Teenage girls, please don’t worry about being super popular in high school, or being the best actress in high school, or the best athlete. Not only do people not care about any of that the second you graduate, but when you get older, if you reference your successes in high school too much, it actually makes you look kind of pitiful, like some babbling old Tennessee Williams character with nothing else going on in her current life. What I’ve noticed is that almost no one who was a big star in high school is also big star later in life. For us overlooked kids, it’s so wonderfully fair. – Mindy Kaling
12) Malala Yousafzai - A schoolgirl who was shot in the head by the Taliban for wanting an education and survived and went on to deliver a keynote speech to the United Nations on July 12, 2013 and author a book detailing her experience and struggle.
I raise up my voice-not so I can shout but so that those without a voice can be heard…we cannot succeed when half of us are held back.
13) Beyonce Knowles - American recording artist and actress.
We need to reshape our own perception of how we view ourselves. We have to step up as women and take the lead. – Beyonce
14) Melissa McCarthy - American film and television actress, comedian, writer and producer.
[re harsh review from a critic focusing on her weight] I felt really bad for someone who is swimming in so much hate. I just thought, that’s someone who’s in a really bad spot, and I am in such a happy spot. I laugh my head off every day with my husband and my kids who are mooning me and singing me songs. – Melissa McCarthy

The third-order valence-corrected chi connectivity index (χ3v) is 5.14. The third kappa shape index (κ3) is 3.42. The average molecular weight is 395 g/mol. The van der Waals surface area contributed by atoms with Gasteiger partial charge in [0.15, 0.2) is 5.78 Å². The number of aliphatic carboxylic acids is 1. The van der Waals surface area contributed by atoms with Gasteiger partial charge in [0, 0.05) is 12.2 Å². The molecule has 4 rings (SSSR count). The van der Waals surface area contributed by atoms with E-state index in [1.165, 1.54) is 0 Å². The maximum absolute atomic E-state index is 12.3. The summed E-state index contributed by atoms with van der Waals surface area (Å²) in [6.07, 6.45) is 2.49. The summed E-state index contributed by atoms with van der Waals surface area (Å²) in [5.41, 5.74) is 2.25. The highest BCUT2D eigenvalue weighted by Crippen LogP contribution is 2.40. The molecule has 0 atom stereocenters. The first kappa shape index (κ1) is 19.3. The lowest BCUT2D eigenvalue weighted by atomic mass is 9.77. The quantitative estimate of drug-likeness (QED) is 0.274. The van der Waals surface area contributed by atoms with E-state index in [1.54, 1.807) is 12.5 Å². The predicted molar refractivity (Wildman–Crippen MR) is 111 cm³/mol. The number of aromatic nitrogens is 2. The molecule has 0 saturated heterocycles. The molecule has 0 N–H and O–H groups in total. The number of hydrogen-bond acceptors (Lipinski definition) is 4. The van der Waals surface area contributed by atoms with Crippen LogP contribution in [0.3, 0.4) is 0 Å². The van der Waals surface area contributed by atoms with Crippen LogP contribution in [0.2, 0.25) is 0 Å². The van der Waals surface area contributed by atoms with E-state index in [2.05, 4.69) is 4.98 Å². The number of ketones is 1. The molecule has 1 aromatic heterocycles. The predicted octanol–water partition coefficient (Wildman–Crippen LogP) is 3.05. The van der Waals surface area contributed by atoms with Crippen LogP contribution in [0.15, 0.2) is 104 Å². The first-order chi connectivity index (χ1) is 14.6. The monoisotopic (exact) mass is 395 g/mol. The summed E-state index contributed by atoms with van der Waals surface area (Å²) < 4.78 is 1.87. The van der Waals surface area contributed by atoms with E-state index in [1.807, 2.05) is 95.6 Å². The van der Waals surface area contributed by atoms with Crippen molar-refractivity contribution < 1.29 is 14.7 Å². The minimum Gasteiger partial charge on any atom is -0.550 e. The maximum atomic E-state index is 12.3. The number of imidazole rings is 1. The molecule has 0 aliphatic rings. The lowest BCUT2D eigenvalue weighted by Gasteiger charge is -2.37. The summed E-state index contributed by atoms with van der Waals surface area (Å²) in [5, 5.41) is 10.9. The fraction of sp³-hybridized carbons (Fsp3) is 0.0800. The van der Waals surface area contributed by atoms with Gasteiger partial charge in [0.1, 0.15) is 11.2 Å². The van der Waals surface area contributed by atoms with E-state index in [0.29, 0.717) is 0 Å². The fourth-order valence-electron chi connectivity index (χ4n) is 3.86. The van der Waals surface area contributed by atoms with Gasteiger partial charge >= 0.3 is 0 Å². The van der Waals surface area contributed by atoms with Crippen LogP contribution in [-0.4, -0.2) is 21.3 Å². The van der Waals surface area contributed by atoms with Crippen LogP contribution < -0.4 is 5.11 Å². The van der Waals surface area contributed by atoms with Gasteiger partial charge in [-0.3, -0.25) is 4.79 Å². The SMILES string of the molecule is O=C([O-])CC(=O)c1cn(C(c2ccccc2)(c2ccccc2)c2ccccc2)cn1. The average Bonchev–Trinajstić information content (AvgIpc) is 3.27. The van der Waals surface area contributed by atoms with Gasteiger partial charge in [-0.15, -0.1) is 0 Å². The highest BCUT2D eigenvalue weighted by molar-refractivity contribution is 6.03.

15) Shyima Hall - Sold into slavery at 8-years-old in Egypt by her parents and spent the next four years working 20 hours a day for a family that hit her, called her stupid, and kept her in a cell-like bedroom. Shyima moved to California with this family soon thereafter and was rescued two years later after a tip was sent to child services. She has authored a beautiful, honest, and heart-breaking memoir entitled “Hidden Girl.”
I want people to know this can happen. Slavery is not in the history book. It’s right next to you. – Shyima Hall
*Trigger Warning* This post may provoke if you suffer or have suffered from self-harm.
“It’s amazing to me that any other organ in your body can break down and there’s no shame and stigma to it, but if your brain breaks down, you’re supposed to keep it a secret” — Rick Warren
The night I was admitted into a psychiatric hospital I shared a room with a girl named “Star.” When the nurse showed me to my bed it was close to four in the morning and Star was asleep. Being twelve years old at the time, the sight of a stranger’s body underneath a thin fleece blanket on a tiny twin bed constructed of wood in what looked like a prison cell terrified me. I wanted to go home. I wanted my mom to tuck me into my own bed and for the nightmare of that experience to be over and erased from my memory. But the thought of that made me sad, too. For I would simply be walking from one nightmare into another — the only difference being I was familiar with the nightmare at home. And when you’re a kid you typically assume that what is familiar is more safe than what’s not. My stepdad had the police take me in that night after he convinced them I was a harm to myself when I called 911 during one of his drunken episodes.